Sunday, after I finished preaching, I consecrated communion and then made a mad dash for the airport. I’ve had to do that a few times over the years, but it makes me feel guilty, like leaving the table in the middle of a wonderful meal … which is what I did. The folks at church are very understanding, but it still left me feeling bad. The long lines that threatened to make me miss my flight didn’t improve my mood. I made the flight, though, and, just as I was about to sit down in my aisle seat, the woman in the middle seat let out a ferocious sneeze. Rather than saying, “Bless you,” I said, “I hope you don’t have a cold.”
What I really meant was, “I hope you didn’t just sneeze your cold germs all over me.” Fortunately, I recognized immediately that I was being ungracious and tried to make amends, but the truth is I was in a very grumpy mood. That was a poor sign because I was coming from church and catching a flight to Hartford Seminary where I am joining their Doctor of Ministry program and becoming a faculty associate. Obviously, I need all the religion I can get … or perhaps I just need a day off …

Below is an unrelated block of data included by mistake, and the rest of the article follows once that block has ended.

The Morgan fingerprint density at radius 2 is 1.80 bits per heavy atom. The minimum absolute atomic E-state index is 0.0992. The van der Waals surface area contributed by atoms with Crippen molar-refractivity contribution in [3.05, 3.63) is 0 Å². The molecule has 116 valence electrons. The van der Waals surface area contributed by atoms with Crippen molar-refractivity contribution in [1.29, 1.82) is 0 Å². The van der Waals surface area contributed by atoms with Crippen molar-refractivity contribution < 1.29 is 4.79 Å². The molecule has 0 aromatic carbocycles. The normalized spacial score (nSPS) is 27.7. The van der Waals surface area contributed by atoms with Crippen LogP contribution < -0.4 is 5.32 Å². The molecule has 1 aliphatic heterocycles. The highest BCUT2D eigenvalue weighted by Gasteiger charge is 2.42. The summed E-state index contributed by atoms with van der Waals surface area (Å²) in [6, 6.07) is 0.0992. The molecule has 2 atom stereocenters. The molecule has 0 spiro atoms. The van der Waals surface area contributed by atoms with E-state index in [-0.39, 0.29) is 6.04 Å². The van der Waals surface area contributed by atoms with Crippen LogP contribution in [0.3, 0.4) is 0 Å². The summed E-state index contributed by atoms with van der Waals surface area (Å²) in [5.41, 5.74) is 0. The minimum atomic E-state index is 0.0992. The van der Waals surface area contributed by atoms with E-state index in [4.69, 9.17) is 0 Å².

Ironically, the class to which I was rushing is reading American Grace by Robert Putnam and David Campbell. I say “ironically” because one of the points this 688-page survey of American religiosity discovers is the more religious a person is the better a person is. They measure this in a variety of ways like volunteering, giving to charity, voting, giving up their seat, giving blood, and helping their neighbor. According to their extensive surveys, it doesn’t seem to make a significant amount of difference what religion you are, but it does make a difference HOW religious you are. That is: simply believing makes you behave slightly more neighborly than not believing at all. Attending services makes you a bit better human than simply believing. Attending regularly and faithfully seems to upgrade your behavior even more, but the best people seem to be those who are genuinely engaged in their community of faith, regardless of what that faith is.
It is an interesting conclusion, one that I promptly disproved by bring rude to the woman sneezing on me on the plane. Mr. Putnam and Mr. Campbell, I am sorry I lowered your average. I will try to do better today. Maybe we would all do better if we took our faith a bit less casually. At least that is what I got out of that 688-page book.
Rev. Michael Piazza